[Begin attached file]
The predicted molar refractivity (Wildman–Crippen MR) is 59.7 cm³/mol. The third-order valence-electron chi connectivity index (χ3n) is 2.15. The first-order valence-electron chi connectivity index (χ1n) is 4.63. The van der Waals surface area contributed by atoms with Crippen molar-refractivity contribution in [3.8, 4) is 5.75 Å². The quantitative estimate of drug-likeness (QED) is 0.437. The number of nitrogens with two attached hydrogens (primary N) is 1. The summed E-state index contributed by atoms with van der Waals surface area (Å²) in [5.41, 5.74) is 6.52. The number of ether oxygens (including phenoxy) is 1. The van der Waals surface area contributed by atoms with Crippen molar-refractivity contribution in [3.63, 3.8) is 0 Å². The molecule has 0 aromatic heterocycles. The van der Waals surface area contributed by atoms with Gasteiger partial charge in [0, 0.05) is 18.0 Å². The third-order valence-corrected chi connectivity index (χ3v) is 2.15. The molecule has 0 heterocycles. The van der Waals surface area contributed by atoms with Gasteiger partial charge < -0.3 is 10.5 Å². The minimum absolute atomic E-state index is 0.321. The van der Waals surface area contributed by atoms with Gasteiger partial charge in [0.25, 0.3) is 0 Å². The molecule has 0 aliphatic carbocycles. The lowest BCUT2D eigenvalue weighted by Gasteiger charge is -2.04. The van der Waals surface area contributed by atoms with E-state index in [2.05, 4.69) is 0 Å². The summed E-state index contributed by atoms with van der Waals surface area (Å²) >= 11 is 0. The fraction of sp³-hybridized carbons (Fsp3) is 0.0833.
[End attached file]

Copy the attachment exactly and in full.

The predicted molar refractivity (Wildman–Crippen MR) is 59.7 cm³/mol. The third-order valence-electron chi connectivity index (χ3n) is 2.15. The first-order valence-electron chi connectivity index (χ1n) is 4.63. The van der Waals surface area contributed by atoms with Crippen molar-refractivity contribution in [3.8, 4) is 5.75 Å². The quantitative estimate of drug-likeness (QED) is 0.437. The number of nitrogens with two attached hydrogens (primary N) is 1. The summed E-state index contributed by atoms with van der Waals surface area (Å²) in [5.41, 5.74) is 6.52. The number of ether oxygens (including phenoxy) is 1. The van der Waals surface area contributed by atoms with Crippen molar-refractivity contribution in [3.63, 3.8) is 0 Å². The molecule has 0 aromatic heterocycles. The van der Waals surface area contributed by atoms with Gasteiger partial charge in [0, 0.05) is 18.0 Å². The third-order valence-corrected chi connectivity index (χ3v) is 2.15. The molecule has 0 heterocycles. The van der Waals surface area contributed by atoms with Gasteiger partial charge < -0.3 is 10.5 Å². The minimum absolute atomic E-state index is 0.321. The van der Waals surface area contributed by atoms with Gasteiger partial charge in [0.25, 0.3) is 0 Å². The molecule has 0 aliphatic carbocycles. The lowest BCUT2D eigenvalue weighted by Gasteiger charge is -2.04. The van der Waals surface area contributed by atoms with E-state index in [2.05, 4.69) is 0 Å². The summed E-state index contributed by atoms with van der Waals surface area (Å²) >= 11 is 0. The fraction of sp³-hybridized carbons (Fsp3) is 0.0833.